Wednesday, March 29, 2006

2332 Life's little imperfections

Most of the time being me is just wonderful; today it wasn't so great. Libraries. Sigh. I know too much.

I went to the public library to return some material and check out additional items. Like a Buck (I've got a tiger by the tail) Owens CD. While browsing the Friends' Book Sale, I noticed a current journal, barcoded, stamped and labeled, lying on a "for sale" book truck. I took it to the gentleman volunteer and told him someone had accidentally placed a library magazine on the "for sale" cart. "No," he said. "It IS for sale--I found it and took it over to Circulation and they checked it." He was hard of hearing, so I didn't try to argue with him, but I was pretty sure the current issue of American Scholar wouldn't have been put up for sale for $.25. He was probably told it wasn't checked out to anyone. So I urged him to go ask someone else. I should have just picked it up and taken it to the periodical room myself. Grumble, mumble.

Then I was browsing the new book shelves. A young woman was reshelving recently returned books from a cart. I don't know if she was a volunteer or paid staff. I hope we aren't paying her to do such a bad job. I don't think she understands decimals. She'd pause a moment and if she didn't see a spot, she just put the volume at the end of the shelf. I followed her discreetly for a bit, reshelving as I went, but then moved on over to another area, because I think she noticed me.

In the other area I saw a large, oversize book with a sticker on the front stating that it's value was $50.00 and that's what I'd be charged if I lost it. I opened it up and saw it was just photos. Something about saving the planet or we're going to hell in a handbasket with global warming, etc. Anyway, it was only photos. If there was text, I missed it. Definitely coffee table stuff. The reason I mention this is that recently my request was denied for a rather large volume, Wealth of ideas, published by the Hoover Institute Museum and Archives showing a portion of its valuable collection of the history of the 20th century. . .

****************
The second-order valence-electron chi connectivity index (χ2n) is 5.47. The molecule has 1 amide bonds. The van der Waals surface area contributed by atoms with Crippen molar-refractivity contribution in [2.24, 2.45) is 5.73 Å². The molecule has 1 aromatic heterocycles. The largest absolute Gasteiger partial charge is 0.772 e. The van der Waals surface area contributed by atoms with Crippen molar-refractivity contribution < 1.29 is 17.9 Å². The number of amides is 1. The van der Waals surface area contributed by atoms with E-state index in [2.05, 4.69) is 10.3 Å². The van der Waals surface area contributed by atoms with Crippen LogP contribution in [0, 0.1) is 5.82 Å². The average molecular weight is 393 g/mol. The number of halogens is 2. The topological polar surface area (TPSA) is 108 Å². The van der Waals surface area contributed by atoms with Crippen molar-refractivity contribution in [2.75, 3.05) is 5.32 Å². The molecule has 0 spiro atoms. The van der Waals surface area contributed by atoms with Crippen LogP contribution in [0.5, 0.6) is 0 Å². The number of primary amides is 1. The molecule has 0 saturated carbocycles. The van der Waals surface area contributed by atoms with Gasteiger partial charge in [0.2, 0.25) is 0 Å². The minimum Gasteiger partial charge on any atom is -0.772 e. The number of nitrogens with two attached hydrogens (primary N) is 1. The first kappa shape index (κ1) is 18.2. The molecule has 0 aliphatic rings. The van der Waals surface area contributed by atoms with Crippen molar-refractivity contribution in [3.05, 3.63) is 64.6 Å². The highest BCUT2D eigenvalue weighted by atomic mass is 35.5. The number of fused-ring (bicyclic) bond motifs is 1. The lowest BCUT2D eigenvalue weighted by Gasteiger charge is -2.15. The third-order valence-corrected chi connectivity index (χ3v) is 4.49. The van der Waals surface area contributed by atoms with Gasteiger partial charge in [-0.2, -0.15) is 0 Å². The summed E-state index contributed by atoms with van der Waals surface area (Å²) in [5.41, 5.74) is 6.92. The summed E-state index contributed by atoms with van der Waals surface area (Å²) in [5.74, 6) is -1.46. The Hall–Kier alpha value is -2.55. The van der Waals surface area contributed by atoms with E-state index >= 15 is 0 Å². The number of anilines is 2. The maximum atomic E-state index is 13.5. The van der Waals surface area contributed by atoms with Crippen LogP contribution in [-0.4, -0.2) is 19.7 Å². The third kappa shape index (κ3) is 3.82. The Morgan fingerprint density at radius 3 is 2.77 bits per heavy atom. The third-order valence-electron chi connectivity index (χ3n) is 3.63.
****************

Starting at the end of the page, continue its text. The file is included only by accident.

"The subject matter is epic in scale, covering the great wars, revolutions, political and intellectual movements, and personalities of the twentieth century. The author, Bertrand Patenaude, has assembled an impressive cast of characters, including many of the most influential figures of the age, among them Woodrow Wilson and Leon Trotsky, Friedrich von Hayek and Henry Ford, Karl R. Popper and Joseph Goebbels, Chiang Kai-shek and Boris Pasternak, and Bertrand Russell and John Maynard Keynes. The book contains nearly 300 illustrations, including political posters, photographs, film stills, original artwork, typed and holograph public and private manuscripts, letters, and diaries."

When I got home I checked this title on-line at Ohio State, but it was on order and I couldn't place a save. I was told to check OhioLINK, and there was only one other non-circulating copy in the whole state. So apparently it doesn't fit university or college guidelines either. Interesting.

Something drew my eye to the Cartoon library so I stopped to look at the 2007 Cartoon Festival page, and found a bad link to the catalog, so I stopped what I was doing to send an e-mail to the staff supplying the URL, because from experience I know that if you report a bad link, webmasters can't find it and you end up in a convoluted e-mail back-and-forth.

I feel like I put in a day's work. I know too much.

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